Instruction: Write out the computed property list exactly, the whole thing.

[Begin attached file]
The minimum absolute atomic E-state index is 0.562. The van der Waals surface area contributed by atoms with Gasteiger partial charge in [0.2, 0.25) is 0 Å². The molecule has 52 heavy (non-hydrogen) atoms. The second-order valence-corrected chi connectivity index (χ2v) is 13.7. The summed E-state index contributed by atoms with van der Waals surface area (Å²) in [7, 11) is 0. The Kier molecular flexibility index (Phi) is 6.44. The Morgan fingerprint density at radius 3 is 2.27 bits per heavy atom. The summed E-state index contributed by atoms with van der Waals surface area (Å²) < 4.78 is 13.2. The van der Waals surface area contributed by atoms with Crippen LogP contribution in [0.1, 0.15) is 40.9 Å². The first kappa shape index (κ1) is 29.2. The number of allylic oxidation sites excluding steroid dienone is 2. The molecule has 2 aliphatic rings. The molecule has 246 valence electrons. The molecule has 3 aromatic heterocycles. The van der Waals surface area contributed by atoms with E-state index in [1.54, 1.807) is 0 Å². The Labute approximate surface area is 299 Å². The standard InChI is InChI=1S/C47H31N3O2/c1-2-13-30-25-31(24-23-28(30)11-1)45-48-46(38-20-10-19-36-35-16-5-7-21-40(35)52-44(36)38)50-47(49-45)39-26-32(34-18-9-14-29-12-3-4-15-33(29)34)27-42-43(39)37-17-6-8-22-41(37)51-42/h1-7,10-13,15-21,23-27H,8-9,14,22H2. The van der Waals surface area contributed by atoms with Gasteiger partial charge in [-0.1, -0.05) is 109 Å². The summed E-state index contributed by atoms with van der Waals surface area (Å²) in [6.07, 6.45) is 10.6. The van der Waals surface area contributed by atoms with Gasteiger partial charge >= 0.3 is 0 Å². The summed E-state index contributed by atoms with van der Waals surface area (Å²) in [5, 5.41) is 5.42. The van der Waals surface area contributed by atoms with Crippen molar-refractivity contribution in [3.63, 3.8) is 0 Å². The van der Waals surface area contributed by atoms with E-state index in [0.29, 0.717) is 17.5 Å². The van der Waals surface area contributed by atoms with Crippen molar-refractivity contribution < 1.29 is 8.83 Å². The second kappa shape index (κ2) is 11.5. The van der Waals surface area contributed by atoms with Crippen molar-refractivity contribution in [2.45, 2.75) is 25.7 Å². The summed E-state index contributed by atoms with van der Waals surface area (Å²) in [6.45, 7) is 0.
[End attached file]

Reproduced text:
The minimum absolute atomic E-state index is 0.562. The van der Waals surface area contributed by atoms with Gasteiger partial charge in [0.2, 0.25) is 0 Å². The molecule has 52 heavy (non-hydrogen) atoms. The second-order valence-corrected chi connectivity index (χ2v) is 13.7. The summed E-state index contributed by atoms with van der Waals surface area (Å²) in [7, 11) is 0. The Kier molecular flexibility index (Phi) is 6.44. The Morgan fingerprint density at radius 3 is 2.27 bits per heavy atom. The summed E-state index contributed by atoms with van der Waals surface area (Å²) < 4.78 is 13.2. The van der Waals surface area contributed by atoms with Crippen LogP contribution in [0.1, 0.15) is 40.9 Å². The first kappa shape index (κ1) is 29.2. The number of allylic oxidation sites excluding steroid dienone is 2. The molecule has 2 aliphatic rings. The molecule has 246 valence electrons. The molecule has 3 aromatic heterocycles. The van der Waals surface area contributed by atoms with E-state index in [1.54, 1.807) is 0 Å². The Labute approximate surface area is 299 Å². The standard InChI is InChI=1S/C47H31N3O2/c1-2-13-30-25-31(24-23-28(30)11-1)45-48-46(38-20-10-19-36-35-16-5-7-21-40(35)52-44(36)38)50-47(49-45)39-26-32(34-18-9-14-29-12-3-4-15-33(29)34)27-42-43(39)37-17-6-8-22-41(37)51-42/h1-7,10-13,15-21,23-27H,8-9,14,22H2. The van der Waals surface area contributed by atoms with Gasteiger partial charge in [-0.1, -0.05) is 109 Å². The summed E-state index contributed by atoms with van der Waals surface area (Å²) in [6.07, 6.45) is 10.6. The van der Waals surface area contributed by atoms with Gasteiger partial charge >= 0.3 is 0 Å². The summed E-state index contributed by atoms with van der Waals surface area (Å²) in [5, 5.41) is 5.42. The van der Waals surface area contributed by atoms with Crippen molar-refractivity contribution in [3.63, 3.8) is 0 Å². The van der Waals surface area contributed by atoms with E-state index in [0.29, 0.717) is 17.5 Å². The van der Waals surface area contributed by atoms with Crippen molar-refractivity contribution < 1.29 is 8.83 Å². The second kappa shape index (κ2) is 11.5. The van der Waals surface area contributed by atoms with Crippen molar-refractivity contribution in [2.45, 2.75) is 25.7 Å². The summed E-state index contributed by atoms with van der Waals surface area (Å²) in [6.45, 7) is 0.